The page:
I’ll always be grateful to this tiny yet proud country and the wonderful souls I have met in it. I will miss the night markets and their yummy snacks and fresh juices. The UBike system, the bars that stay open until 7 AM, and most of all, yeah you guessed it, dumplings.

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Yunoyado Onsen Hotel Puts You First

Recently, I have had the pleasure of working at Yunoyado Onsen Hotel located in the town of Jiaoxi, Taiwan.

I wanted to express my gratitude towards the hotel staff and also express how fortunate I feel to have been able to work in such a positive and welcoming environment.

The moment I walked into Yunoyado Onsen for my first day of work, I felt at home. Most of the staff can speak English and even those who don’t consistently go out of their way to make me feel comfortable in this new work environment.

I have been a witness to the kindness they extend not only towards employees but also towards guests. They treat each and every visitor to the hotel with the ultimate level of respect, as they greet people at the door and help them carry in their luggage. They exceed service expectations of a typical hotel, providing guests with local secrets on how to see the best attractions, bottles of water, towels if its raining, and much more.

One of my favourite aspects of the job has been working in such a beautiful building! The hotel was built one year ago and features modern Japanese style decor and design. There is a pond outside the main entrance to the hotel that features large koi fish and fresh plants.

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The lobby is sleek and exudes a natural vibe, the exterior of the front desk resembles a log and the wood is actually from Myanmar. The seating area looks as though it was freshly carved from a tree!

The rooms in the hotel are quite nice. Personally, the most appealing aspect are the spacious showers and modern style bathtubs found in the different styles of rooms the hotel offers.

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For me , Yunoyado Onsen hotel has provided a sanctuary; it serves as my retreat from the hustle and bustle of the big city of Taipei.

One of the best parts of working at this particular hotel is being able to indulge in the complimentary tea and homemade treats, which all guests are of course invited to do as well. Between the various cookies, pastries and the different types of tea, (Nepalese black tea pictured here), it’s safe to say my taste bud’s have been quite the happy bunch since I started my internship.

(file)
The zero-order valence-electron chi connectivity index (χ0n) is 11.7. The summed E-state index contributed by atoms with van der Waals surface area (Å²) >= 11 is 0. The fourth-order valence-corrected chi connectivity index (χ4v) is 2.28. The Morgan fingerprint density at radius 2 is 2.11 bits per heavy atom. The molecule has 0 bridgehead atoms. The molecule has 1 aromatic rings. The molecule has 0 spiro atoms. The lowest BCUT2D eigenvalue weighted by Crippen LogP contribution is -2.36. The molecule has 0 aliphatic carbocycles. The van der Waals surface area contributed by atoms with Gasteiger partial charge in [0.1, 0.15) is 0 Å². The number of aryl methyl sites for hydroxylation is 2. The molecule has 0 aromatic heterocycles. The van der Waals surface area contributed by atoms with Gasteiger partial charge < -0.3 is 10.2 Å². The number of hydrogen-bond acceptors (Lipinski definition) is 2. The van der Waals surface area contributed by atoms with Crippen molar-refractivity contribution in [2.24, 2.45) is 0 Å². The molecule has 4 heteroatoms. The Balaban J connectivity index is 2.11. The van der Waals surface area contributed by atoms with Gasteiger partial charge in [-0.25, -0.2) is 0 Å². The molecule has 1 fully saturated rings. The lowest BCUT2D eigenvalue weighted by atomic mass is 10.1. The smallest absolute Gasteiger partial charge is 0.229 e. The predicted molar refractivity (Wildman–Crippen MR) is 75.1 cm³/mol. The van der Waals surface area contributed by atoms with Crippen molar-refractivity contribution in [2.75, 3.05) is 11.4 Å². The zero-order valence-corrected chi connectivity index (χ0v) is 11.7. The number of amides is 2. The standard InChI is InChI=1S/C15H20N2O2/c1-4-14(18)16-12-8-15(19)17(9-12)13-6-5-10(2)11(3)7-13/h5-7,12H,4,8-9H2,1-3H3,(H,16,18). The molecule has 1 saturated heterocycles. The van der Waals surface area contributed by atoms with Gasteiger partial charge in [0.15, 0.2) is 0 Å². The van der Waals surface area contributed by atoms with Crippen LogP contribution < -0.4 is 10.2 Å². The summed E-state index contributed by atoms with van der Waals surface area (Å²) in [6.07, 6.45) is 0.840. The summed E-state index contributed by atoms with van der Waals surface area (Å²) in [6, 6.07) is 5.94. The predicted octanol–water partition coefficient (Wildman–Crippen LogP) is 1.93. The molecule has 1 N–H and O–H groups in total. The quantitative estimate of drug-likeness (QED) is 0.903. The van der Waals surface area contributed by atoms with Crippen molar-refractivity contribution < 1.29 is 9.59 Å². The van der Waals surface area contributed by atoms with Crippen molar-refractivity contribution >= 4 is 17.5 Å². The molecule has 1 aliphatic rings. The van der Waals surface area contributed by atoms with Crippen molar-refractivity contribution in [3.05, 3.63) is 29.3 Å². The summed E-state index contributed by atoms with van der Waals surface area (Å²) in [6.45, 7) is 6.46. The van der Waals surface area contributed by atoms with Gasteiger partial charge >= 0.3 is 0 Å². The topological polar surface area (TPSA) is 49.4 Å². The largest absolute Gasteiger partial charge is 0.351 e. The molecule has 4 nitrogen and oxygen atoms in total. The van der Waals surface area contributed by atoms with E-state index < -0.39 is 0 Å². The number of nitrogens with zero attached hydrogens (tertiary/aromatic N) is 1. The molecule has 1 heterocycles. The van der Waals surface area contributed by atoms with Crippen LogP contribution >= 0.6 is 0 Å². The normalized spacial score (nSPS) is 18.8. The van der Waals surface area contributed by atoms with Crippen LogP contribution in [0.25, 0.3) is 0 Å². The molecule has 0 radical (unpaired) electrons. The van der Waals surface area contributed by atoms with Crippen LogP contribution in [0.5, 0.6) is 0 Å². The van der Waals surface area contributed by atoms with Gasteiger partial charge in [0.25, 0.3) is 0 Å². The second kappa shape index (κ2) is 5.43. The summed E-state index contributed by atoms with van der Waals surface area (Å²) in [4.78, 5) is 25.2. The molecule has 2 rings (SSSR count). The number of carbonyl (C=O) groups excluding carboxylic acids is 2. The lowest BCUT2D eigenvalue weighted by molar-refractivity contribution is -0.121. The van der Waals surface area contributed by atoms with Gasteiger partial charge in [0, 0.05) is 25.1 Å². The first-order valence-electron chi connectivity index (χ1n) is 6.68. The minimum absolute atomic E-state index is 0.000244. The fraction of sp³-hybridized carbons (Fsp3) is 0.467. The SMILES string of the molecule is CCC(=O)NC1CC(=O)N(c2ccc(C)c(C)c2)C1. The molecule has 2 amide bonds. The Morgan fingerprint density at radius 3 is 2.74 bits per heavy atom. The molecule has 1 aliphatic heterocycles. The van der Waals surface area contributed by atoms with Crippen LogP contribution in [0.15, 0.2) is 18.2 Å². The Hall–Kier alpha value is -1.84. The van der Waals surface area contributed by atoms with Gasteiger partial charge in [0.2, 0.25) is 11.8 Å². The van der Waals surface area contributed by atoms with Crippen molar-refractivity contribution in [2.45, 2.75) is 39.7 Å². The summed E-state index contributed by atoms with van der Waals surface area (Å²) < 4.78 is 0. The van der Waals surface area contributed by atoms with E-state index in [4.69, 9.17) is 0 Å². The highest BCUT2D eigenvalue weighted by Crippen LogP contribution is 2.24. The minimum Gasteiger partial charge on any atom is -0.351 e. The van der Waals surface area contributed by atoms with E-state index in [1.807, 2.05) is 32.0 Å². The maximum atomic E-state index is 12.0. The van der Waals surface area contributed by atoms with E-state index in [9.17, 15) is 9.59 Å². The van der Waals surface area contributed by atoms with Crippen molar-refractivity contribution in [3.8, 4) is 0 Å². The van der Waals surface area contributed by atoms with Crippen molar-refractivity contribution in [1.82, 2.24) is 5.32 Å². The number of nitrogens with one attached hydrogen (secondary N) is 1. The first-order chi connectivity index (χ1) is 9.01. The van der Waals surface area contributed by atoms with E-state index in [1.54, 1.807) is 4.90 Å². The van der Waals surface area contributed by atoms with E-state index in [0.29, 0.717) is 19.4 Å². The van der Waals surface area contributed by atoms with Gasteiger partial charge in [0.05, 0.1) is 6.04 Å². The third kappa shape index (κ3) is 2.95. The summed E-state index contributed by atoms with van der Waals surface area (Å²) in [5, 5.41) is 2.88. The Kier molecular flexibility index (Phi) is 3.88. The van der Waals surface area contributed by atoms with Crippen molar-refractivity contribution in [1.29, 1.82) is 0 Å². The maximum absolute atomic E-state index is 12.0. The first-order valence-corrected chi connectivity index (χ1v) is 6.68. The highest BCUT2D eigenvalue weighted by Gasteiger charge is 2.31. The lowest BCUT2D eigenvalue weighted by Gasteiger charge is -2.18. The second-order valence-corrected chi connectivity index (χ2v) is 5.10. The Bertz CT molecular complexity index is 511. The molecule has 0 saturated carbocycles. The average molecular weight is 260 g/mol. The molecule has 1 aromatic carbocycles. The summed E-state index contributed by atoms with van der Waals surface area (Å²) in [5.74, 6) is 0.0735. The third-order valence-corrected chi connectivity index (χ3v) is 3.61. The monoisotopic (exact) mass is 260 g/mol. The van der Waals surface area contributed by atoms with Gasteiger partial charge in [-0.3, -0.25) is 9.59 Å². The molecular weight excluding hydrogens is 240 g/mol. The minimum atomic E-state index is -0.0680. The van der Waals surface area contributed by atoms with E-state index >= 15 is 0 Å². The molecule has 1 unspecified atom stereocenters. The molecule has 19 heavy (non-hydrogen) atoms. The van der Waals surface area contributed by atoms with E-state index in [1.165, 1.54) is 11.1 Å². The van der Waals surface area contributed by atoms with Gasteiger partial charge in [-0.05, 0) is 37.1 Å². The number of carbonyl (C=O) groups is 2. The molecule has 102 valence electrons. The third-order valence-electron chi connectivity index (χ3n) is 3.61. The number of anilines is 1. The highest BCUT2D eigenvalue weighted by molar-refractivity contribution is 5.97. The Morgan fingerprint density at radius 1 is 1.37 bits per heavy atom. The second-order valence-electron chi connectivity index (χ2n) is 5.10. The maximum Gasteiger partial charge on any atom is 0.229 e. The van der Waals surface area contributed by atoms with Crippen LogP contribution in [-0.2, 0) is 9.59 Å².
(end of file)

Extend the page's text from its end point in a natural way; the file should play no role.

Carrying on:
One of the greatest features of the hotel, in my opinion, is the rooftop patio. This space provides a great view of the surrounding Jiaoxi mountains. Each day I make sure to take advantage as during my break I often enjoy relaxing up there. After looking at screens all day long, it’s nice to just look out into the town and see the nature behind it.

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Although I have not yet gotten to take advantage of this, there are also hot spring tubs that guests can enjoy and soak their feet in after a long day of travelling. In comparison to North American hotels, this amenity is very unique. Even more interesting is that the water found in the hot springs of Jiaoxi is actually very rare because it is extremely rich in minerals such as sodium, magnesium, calcium and potassium. Naturally, the hot springs in Jiaoxi provide many health benefits for users.

SO, if you’re ever in Taiwan, I implore you to visit the province of Yilan and in particular Yunoyado Onsen Hotel in Jiaoxi Township; the hotel is quite convenient to access as it is close to the city’s bus and train stations. Just like mine have, your expectations will not only be met, but exceeded. You’ll enjoy a relaxing atmosphere enhanced by friendly staff members, modern design, and a high standard of quality and overall service.

I am so grateful for the kind and hospitable treatment I have received and I guarantee after staying here you will feel the same. For an English version of their website visit: https://www.agoda.com/yunoyado-onsen-hotel/hotel/yilan-tw.html?

 

Jiaoxi Hot Springs 

http://www.jiaoxi-tourism.tw/Portal/Content.aspx?lang=2&p=201020001

http://enwww.e-land.gov.tw/cp.aspx?n=471BF3A523D05BB2&s=4C874B0C0A621518